Indianapolis News and HeadlinesIndianapolis Local NewsIndianapolis


For kids in the foster system, turning 18 means you're on your own

Posted at 6:15 AM, May 26, 2021
and last updated 2021-05-26 08:40:54-04

INDIANAPOLIS — Imagine for a moment where you were and what you were doing on your 18th birthday.

Most of us probably have pretty good memories of that day, but for thousands of children in the foster care system, the 18th birthday is when they age out of the system. That means they're legally responsible for themselves and will no longer be looked after by the Department of Child Services or any foster parents.

“I didn't get out until I aged out of the system which was at 18, and even then I was still a senior in high school,” said Renee Larson.

Larson was placed in the foster care system at the age of 13.

Over the five years, she was in the DCS system, Larson said she had a new caseworker every six months — meaning someone new to learn her story without any background or prior relationship.

“Having to reexplain my story. It was just … I got over it,” said Larson.

She said she never knew when she would be placed in a new home.

“It could come at like 11 o'clock in the morning or they would come at like 2 in the morning and you have no luggage and you have all your clothes and pretty much your whole livelihood up to that point all stashed in trash bags, in the Hefty trash bags. it was just so embarrassing because my clothes smelled like trash. Pretty much, I felt like I was trash,” said Larson.

She said on several occasions, while her belongings were being held in the DCS office, cleaning crews accidentally threw her things away after mistaking it for garbage.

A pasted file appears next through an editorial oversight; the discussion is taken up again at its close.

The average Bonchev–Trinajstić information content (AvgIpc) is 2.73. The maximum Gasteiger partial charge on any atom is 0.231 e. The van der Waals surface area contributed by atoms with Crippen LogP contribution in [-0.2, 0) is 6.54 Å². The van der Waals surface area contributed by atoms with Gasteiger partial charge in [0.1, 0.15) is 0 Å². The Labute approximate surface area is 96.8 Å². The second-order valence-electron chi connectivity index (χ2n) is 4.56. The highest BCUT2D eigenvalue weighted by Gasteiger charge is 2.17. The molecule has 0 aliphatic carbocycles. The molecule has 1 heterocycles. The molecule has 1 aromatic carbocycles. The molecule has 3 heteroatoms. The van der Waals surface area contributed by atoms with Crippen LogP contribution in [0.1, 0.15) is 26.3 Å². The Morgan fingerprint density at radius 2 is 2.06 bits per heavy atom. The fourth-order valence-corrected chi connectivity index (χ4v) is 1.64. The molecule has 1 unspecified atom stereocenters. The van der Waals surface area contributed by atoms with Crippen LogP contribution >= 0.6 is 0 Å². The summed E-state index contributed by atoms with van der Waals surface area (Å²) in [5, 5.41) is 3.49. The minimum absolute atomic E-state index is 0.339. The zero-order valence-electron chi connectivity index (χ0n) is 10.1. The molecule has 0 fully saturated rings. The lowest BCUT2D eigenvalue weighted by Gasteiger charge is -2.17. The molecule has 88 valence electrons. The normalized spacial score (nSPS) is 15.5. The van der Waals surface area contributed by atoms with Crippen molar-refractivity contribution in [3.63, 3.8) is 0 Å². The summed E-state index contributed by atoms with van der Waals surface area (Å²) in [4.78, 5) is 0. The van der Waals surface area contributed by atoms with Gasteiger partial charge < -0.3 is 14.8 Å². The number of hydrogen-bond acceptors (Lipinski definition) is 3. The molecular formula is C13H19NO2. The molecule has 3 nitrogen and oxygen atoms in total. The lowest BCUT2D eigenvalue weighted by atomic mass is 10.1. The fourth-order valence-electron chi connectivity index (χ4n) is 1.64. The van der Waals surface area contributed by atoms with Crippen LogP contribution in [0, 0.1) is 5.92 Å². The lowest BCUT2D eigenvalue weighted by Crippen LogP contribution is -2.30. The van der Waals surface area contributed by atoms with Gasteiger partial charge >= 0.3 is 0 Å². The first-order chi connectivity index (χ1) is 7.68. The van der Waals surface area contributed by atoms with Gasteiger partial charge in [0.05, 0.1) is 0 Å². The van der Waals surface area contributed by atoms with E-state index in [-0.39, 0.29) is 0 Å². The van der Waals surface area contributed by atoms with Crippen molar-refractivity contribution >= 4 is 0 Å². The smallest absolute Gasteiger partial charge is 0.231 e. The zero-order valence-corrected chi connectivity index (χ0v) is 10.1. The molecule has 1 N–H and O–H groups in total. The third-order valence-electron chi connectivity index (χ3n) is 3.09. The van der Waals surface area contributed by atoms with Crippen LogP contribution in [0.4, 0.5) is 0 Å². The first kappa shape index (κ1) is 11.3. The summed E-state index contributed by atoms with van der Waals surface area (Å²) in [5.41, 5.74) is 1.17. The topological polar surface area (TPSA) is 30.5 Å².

“That felt embarrassing because then I had to get new clothes and some of the items, you know, that can’t be replaced, even if it's, like, important family stuff. That was frustrating,” said Larson.

Late last year, actress and comedian Tiffany Haddish, who is also a former foster kid, donated more than 100 suitcases to a Northwest Indiana DCS office through her She Ready Foundation.

She wanted to make sure more kids don’t feel the same way she and Larson felt growing up in the system.

“She’s just an inspiration to a lot of people, especially when being in the foster care system, that you don't have to become a statistic,” said Larson.

Now that she's aged out of the system and starting her own life, Larson said she hopes to follow in Haddish’s footsteps and be a role model and inspiration to others.

“I just say the sky is the limit. Don't pay attention to what the foster parents might say, caseworkers might say, even, like, the judge, but there is a promise. Everybody has a promise in the future,” said Larson.

Renee attended college thanks to 21st Century Scholars, which she said made it possible for her to continue her education.

RELATED | How a couple said 'yes' to foster care and gave 2 boys a loving home | Woman describes why she made being a foster parent her life's work